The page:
Empatico – “Empatico empowers teachers and students to explore the world through experiences that spark curiosity, kindness, and empathy. We combine live video with activities designed to foster meaningful connections among students ages 6-11.’ (L:E;SA:A)

The Inspiration Walk – “The Inspiration Walk is an immersive audio learning experience designed to help you see things differently. It's an exercise in observation and synthesis that gets your body and mind moving into unexpected territory. Use it to find inspiration on a challenge that matters to you.” (L:G;SA:A)

Sending Smiles – “Over 50,000 cards have been decorated and mailed across the United States to sick children in hospitals, 25+ different Ronald McDonald Houses, and to children fighting battles at home. This is a quick fun activity that allows you to make a difference in the life of a sick child at no cost to you. We mail you everything you need to be a smile maker! Teachers, this is a great lesson demonstrating compassion and caring for others. This is a fun service project for girl/boy scouts, sport teams, and youth groups. Organizational leaders, this is a great way to team with your staff. BELIEVE IN THE MAGIC OF A SMILE- You can make a difference!!!!” (L:G;SA:A)

Original photo by Pat Hensley

Thursday, August 6, 2020

Online School

This summer I ran a summer program where my teachers taught children for 2 hours a day twice a week. The teachers did a great job but there were so many variables that cause a lot of obstacles for the children. I’m not sure they were able to absorb instruction like they did when we had face-to-face classes.

Even if they do some kind of hybrid school year, I fear that students won’t get the quality of instruction that is only possible by having face-to-face classes. Students will go face to face part of the week and the other days they will attend class virtually. Students and Teachers are going to find it very hard to remember which day they are doing which classes. Many will be unprepared and confused. Students will be extremely frustrated and this will affect their learning.

I worry about all these hybrid schedules that the districts are making. What about the parents who work? How will parents be able to get childcare for only a few days and those days can vary depending on the Covid-19 numbers in the community?

What will the schools do when most of the teachers test positive for the virus and are out for at least 14 days or more? Where are all the substitute teachers coming from? Will they be willing to risk their health for the low pay that they will get?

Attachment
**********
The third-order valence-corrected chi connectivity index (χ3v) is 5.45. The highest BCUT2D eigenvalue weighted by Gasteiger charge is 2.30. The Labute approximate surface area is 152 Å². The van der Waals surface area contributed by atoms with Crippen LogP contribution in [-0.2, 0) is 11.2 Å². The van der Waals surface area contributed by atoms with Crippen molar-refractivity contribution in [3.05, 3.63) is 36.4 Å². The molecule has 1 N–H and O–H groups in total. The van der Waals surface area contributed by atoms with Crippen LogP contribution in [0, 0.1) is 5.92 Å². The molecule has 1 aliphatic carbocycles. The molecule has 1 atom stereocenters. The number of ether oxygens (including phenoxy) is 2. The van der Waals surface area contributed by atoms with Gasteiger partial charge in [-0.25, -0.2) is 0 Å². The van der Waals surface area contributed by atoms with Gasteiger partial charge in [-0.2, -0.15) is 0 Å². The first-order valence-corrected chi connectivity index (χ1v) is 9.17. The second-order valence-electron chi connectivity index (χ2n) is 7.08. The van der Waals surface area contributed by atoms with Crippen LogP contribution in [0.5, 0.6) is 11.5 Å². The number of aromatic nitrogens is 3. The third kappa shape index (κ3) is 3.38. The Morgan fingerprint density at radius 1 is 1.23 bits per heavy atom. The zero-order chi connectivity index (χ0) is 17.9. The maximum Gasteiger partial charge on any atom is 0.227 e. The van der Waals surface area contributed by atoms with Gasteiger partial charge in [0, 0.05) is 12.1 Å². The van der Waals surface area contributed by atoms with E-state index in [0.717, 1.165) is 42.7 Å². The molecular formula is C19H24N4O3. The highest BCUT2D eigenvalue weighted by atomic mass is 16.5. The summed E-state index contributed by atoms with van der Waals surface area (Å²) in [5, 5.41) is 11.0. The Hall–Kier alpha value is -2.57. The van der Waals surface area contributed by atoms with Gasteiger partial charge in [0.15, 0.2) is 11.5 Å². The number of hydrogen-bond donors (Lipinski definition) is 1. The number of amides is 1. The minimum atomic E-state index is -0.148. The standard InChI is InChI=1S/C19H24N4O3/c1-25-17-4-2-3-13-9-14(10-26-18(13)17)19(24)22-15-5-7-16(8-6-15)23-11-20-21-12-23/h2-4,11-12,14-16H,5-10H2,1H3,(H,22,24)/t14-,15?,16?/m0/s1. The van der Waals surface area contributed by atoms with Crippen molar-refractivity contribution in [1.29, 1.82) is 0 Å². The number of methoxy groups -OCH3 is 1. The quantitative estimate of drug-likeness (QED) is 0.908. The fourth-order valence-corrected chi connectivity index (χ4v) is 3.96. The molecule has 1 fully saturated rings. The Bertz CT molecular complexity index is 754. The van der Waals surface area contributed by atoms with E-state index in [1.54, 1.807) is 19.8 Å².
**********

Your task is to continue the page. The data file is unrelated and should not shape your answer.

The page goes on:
My husband believes that students are going to get lazy and not want to go to school. A whole generation of students will become lacking in an education!

I believe teachers are going to have to work hard to make online schools engaging and interesting. They are competing with gaming platforms and TV! Teachers are going to have to change the way they present material and think of ways to really hook students in!

How do you feel about online schools and hybrid learning? Please share.

Photo by Ozan Safak on Unsplash

Wednesday, August 5, 2020

Recent Scrapbook Pages

I haven’t’ shared my recent scrapbook pages with you and thought I would. I have been enjoying doing these again. I get my kits from the website – GingerScraps. It is very motivating to belong to the group on GingerScraps because each month they have a monthly challenge. If you do 10 of the individual challenges by the end of the month, they send a free kit. I have gotten many free beautiful kits that way. It is very motivating and getting 10 pages done is very doable.

I also think this would be great for students to share their knowledge of a topic. It would be a great assessment tool.

I hope you enjoy my pages.

Tuesday, August 4, 2020

Summer Learning Place 2020 Review

This year my summer program – Summer Learning Place 2020 – was taught virtually. I had eight teachers and 32 children. There were 2 teachers and 8 children per classroom and each classroom was held on Zoom from 9-11am on Tuesdays and Thursdays.

I asked the teachers to reflect on whether they achieved their goals, how they may have changed from the first week, a summary of the eight weeks, and whether it met their expectations. I enjoyed reading their reflections and I think everyone felt like they had grown professionally and that the whole experience was better than expected.

My goals were:

1. Help my students (the teachers) as much as possible to make this class meaningful.
2. Give constructive suggestions for online teaching.